On Aug. 21, a solar eclipse will occur over the United States. Appalachian State University’s College of Arts and Sciences and the Department of Physics and Astronomy have been working for months to share the experience with the campus and community.
In Boone, a partial eclipse will be seen with the greatest coverage occurring at 96 percent around 2:36 p.m. The day of the eclipse, members of the department of Physics and Astronomy as well as the College will be providing telescopes on Sanford Mall for solar viewing, and faculty and students will be on hand to answer questions. The Department is also partnering with Southwestern Community College to provide a live-stream of the eclipse through totality using our wide-field telescope with a Mylar (white light) filter. A portable planetarium will be set up in Grandfather Mountain Ballroom of the Plemmons Student Union where the live stream will be viewable via big screen. Solar viewing glasses will be available on Sanford Mall the day of the eclipse for safe solar viewing.
Incoming Freshmen students will also share in this experience following the Black and Gold Convocation Ceremony in the stadium where lunch will be served. Educational videos, found on our website (www.cas.appstate.edu/eclipse) will be shared with all incoming freshmen, they will receive solar viewing glasses and a version of the live stream will be broadcast as well.
This summer, undergraduates Lucas Sanders and Christine Massingale of Southwestern Community College, part of the Smoky Mountain STEM Collaborative (www.stem.appstate.edu/node/136) have been working with Appalachian faculty members David Sitar and Dr. Dan Caton of the physics and astronomy department along with graduate student Jared Day, MS engineering physics, and undergraduate Ellie Prim, physics, secondary education.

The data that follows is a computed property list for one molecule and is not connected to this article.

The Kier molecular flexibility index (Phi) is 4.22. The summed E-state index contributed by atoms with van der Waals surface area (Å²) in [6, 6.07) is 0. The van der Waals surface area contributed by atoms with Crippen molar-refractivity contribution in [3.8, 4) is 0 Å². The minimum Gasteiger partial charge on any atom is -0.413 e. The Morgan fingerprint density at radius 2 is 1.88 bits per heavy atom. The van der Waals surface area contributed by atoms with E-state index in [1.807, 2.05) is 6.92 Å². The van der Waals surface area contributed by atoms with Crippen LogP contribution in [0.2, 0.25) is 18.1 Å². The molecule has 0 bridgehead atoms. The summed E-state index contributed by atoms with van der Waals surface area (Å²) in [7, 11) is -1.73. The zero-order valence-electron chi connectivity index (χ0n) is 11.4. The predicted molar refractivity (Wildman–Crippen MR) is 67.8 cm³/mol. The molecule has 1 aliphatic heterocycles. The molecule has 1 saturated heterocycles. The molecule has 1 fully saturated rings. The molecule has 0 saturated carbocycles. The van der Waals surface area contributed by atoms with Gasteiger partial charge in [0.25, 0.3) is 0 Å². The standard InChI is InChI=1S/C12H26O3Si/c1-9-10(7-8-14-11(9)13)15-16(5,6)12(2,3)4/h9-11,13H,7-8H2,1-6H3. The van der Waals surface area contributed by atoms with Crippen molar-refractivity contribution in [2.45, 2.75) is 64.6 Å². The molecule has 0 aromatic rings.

Prim received a local N.C. Space Grant to assist Sitar with solar eclipse planning, as well as make astronomical instrumentation upgrades at the Rankin Science GoTo Astronomy Laboratory. In addition, she has been involved with updating the introductory astronomy lab manual by converting it to a digital format and assisting with the design and implementation of new computers for the introductory astronomy lab. Prim was also awarded a SAFE grant from the College of Arts and Sciences to create safety and informational videos regarding the eclipse that were made in partnership with the undergraduates from Southwestern Community College. You can watch the videos on the College of Arts and Sciences website at: www.cas.appstate.edu/eclipse.
Day also received a N.C. Space Grant Graduate Fellowship to work with Dr. Anthony Calamai in his Ion Trapping Laboratory to develop an ion-dynamics simulation code that will guide the construction of a new type octupole ion trap. They have worked to set up the Appalachian-Cain Eclipse-Viewing Station, which will take images of the eclipse every several seconds in August, and display those images on a large monitor to the visitors on SCC’s campus.
Tune into our website, www.cas.appstate.edu/eclipse to watch the live feed of the Solar Eclipse, to learn about safety precautions when viewing a solar eclipse and to read more about our faculty and students involved in this project.